The fracture liaison service (FLS) is advocated as the most appropriate approach for secondary fracture prevention, but its implementation is variable between hospitals and countries. The International Osteoporosis Foundation (IOF) has proposed standards to evaluate the implementation of FLS. We did send an anonymous questionnaire based on the IOF FLS standards to 90 non-university hospitals in the Netherlands, of which 24 (27%) fully responded and results were assessed. In the 24 hospitals, 24,468 consecutive patients of 50 years and older with a recent fracture, representing around 25% of all fractures in the year 2012 in the Netherlands, were identified. After excluding patients with skull or toe fractures and upper age limits variable for each FLS, 11.983 (49%, range: 19%-95%) were able and willing to be examined. High implementation of IOF standards (>90%) was achieved for fracture patient identification, invitation for FLS, timing of assessment, identification of vertebral fractures, application of national guidelines, evaluation of secondary osteoporosis, drug initiation when indicated, communication with the general practitioner, and application of a follow up strategy. Noteworthy, some standards are highly variable (evaluation of secondary osteoporosis), difficult to apply (for vertebral fractures and fall prevention) or not attainable (for achieving a patient response rate above 90%). We conclude that all patients attending the FLS were evaluated, treated and followed with high implementation of IOF standards. The major shortcoming of the study outcome is the low response rate of invited patients to attend the FLS. Reasons for this low response rate and how to increase it, need further study. Some standards were difficult to apply and analyse, and therefore could need adaptation.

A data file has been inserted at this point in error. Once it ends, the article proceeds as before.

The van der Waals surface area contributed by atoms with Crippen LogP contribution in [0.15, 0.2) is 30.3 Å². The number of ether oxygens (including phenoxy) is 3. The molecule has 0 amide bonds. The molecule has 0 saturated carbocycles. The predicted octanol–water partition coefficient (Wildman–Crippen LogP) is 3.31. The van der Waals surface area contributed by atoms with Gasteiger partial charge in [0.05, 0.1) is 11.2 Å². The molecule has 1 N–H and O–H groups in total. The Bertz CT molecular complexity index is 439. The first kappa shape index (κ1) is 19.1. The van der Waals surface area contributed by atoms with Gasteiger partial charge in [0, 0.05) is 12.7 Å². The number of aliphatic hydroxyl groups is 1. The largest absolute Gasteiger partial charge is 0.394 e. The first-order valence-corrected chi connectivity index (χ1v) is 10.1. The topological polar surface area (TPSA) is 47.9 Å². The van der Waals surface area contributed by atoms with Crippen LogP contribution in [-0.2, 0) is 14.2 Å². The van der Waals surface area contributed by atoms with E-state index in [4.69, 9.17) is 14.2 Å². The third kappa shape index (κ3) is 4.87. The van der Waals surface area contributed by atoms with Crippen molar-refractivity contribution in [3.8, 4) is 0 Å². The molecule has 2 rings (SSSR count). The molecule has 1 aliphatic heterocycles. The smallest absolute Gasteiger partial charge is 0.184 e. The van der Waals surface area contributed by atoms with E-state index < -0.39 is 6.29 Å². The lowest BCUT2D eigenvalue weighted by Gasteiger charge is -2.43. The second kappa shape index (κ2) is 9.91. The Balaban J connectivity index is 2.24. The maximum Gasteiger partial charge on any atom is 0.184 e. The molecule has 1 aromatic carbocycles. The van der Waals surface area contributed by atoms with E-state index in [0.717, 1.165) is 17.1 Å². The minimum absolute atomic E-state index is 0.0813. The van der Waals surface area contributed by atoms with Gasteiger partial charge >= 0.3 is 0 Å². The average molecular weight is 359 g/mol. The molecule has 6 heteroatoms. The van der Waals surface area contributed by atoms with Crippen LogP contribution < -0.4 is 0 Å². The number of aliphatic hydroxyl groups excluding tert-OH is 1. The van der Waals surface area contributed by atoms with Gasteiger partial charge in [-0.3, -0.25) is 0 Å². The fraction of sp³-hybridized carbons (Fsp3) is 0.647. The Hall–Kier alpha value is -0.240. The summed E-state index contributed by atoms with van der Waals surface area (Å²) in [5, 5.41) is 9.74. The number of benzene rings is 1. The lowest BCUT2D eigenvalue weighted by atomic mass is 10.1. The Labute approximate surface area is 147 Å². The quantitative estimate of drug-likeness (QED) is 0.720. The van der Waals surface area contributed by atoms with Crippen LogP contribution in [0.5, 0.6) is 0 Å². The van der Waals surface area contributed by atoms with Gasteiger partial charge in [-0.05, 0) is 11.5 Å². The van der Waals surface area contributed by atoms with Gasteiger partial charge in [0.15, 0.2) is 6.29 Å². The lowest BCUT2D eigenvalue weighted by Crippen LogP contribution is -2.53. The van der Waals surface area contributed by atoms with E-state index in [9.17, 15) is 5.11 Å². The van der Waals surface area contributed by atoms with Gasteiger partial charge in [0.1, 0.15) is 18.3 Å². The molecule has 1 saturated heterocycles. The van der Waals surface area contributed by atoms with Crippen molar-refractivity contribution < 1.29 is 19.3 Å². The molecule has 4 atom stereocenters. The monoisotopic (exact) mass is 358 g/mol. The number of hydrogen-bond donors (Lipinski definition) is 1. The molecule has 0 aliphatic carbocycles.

Disclosure: The authors declared no competing interests.